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Car Guy Diary – 3/28/2014 – I Tuned

An invitation to turn some screws on a friends car is quite an was a proud moment for me.
An invitation to turn some screws on a friends car is quite an was a proud moment for me.
Dean Koncsol

A lot, in fact. Back in the old days when I had no money for parts, I tried to make the most of what I had under the hood of my car with a lot of tuning. I read a lot of books on the subject and applied what I read to my car. Sometimes it worked, and sometimes it didn’t, but it was an education either way.

With just enough money to put gas in the tank, but still wanting to improve my ’73 Pontiac Ventura’s performance, I found that by making small adjustments to the ignition timing, carburetor and emissions system, I could get noticeable improvements in power and economy. With borrowed tools, I set to work, but not before reading what some of the great engine tuners from the Pontiac world were doing to their cars. But because my engine was a rather pedestrian 350-cubic incher with a 2-barrel carburetor, and the engines these legends were turning the screws on were larger and with more carburetion, so not everything they did would work for me, but some did.

I got to the point where there was nothing else I could do to my engine to eke any additional performance out of that original engine without spending money on parts. By that point, I was able to put a few dollars together and bought some performance parts for the car and started my tuning exercises all over again. Before long, the original engine had just had enough of all the teenage boy abuse and unceremoniously retired itself with heavy internal damage, and no amount of tuning was going to fix that.

One junkyard engine later, the car was back on the road with more cubic inches, 400 of them all together, and I was back at square one with my tuning. Soon, I was getting the most out of the “new” engine when the opportunity two switch from one four-barrel carburetor to three two-barrel carburetors (called Tri-Power in Pontiac parlance) and I jumped at it. The car and I went wild. Some of my friends, though I am sure some of them considered themselves my victims, got to feel what I had wrought under that gray hood. The car was an animal, quick, fast, but unreliable. Though I had a few years of tuning experience under my belt, making the Tri-Power system work right was proving difficult. I would later learn why, but it was too late to do me much good with that car. It was back to the four-barrel and down the road we went.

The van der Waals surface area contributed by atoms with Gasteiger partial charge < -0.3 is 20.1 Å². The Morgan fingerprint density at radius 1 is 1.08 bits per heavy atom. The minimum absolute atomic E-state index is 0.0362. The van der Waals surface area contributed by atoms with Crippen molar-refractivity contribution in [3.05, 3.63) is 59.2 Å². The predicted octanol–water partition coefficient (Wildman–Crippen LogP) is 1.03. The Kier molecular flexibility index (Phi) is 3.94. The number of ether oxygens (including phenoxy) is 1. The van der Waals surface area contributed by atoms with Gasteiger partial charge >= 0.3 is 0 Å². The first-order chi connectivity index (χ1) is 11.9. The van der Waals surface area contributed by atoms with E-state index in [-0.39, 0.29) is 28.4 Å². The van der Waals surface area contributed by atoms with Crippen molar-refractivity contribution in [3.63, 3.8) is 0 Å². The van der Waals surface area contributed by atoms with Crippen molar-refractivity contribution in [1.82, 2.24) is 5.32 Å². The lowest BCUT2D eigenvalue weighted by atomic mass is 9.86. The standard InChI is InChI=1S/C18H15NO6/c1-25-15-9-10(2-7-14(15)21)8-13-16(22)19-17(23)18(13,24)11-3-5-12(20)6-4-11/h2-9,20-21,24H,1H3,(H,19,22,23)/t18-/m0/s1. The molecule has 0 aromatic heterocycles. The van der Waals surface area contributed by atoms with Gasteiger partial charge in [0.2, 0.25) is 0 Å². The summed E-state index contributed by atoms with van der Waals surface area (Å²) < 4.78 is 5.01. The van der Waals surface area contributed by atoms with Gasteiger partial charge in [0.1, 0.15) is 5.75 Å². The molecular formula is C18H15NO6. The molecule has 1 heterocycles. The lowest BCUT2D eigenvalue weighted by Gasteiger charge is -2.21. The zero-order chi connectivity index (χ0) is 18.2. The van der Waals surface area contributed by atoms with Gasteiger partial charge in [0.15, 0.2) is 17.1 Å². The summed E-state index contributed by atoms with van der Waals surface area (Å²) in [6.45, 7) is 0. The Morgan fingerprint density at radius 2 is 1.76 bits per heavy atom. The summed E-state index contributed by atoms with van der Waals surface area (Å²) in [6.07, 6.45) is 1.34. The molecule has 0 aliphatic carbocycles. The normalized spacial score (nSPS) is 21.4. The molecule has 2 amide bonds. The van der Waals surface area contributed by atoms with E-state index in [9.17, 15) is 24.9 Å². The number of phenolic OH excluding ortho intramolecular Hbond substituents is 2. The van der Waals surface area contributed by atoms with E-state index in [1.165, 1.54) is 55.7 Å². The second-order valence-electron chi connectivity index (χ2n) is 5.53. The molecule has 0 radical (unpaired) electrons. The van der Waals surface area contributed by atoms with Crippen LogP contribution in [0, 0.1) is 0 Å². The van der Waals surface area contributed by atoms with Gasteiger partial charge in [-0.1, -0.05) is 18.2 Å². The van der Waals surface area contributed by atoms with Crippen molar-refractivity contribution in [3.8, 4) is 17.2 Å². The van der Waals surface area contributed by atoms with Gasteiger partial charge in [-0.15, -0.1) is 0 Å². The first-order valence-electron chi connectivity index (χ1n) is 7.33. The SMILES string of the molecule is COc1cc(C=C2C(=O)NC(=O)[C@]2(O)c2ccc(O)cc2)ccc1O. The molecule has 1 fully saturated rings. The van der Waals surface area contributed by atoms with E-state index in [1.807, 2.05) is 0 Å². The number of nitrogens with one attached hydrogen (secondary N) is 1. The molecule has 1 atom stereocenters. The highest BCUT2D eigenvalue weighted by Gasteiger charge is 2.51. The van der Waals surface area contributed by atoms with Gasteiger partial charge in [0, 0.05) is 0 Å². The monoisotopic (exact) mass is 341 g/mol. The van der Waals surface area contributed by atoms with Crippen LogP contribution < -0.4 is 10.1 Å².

After the first car, I kept climbing the learning curve. Working in my driveway, and later in a professional shop, I kept learning. I read more books and met more people who forgot more about engine tuning that I will ever know kept the knowledge train running.

I would never compare myself to the real experts who do this kind of thing for a living, but I am not lost under the hood either, so when the supreme compliment of being invited to help tune my best friend’s car came along, I accepted the honor. His Ford uses a lot of parts that I my Pontiacs and AMCs don’t, so before the day I was due to apply my “expertise” I went back to school searching the internet, reading a lot and watching videos so that I could at least not make the car run any worse than it did. After my second crack at the car, it was running sufficiently well to inspire confidence in its owner to drive it to where greater expertise than mine could be applied. Their ministrations got the car pulling like a freight train and now a Holley carburetor expert will apply what he knows to get the car running at its best.

Now it is my turn to get back to the start. My Marlin is waiting out in the garage for me to start the tuning process all over from the beginning. And after a while, I hope to be getting everything I can out of its engine. While I can, from time to time, afford some new parts for it, there is more than just a little satisfaction in turning a few screws and making it run just a little stronger without them.

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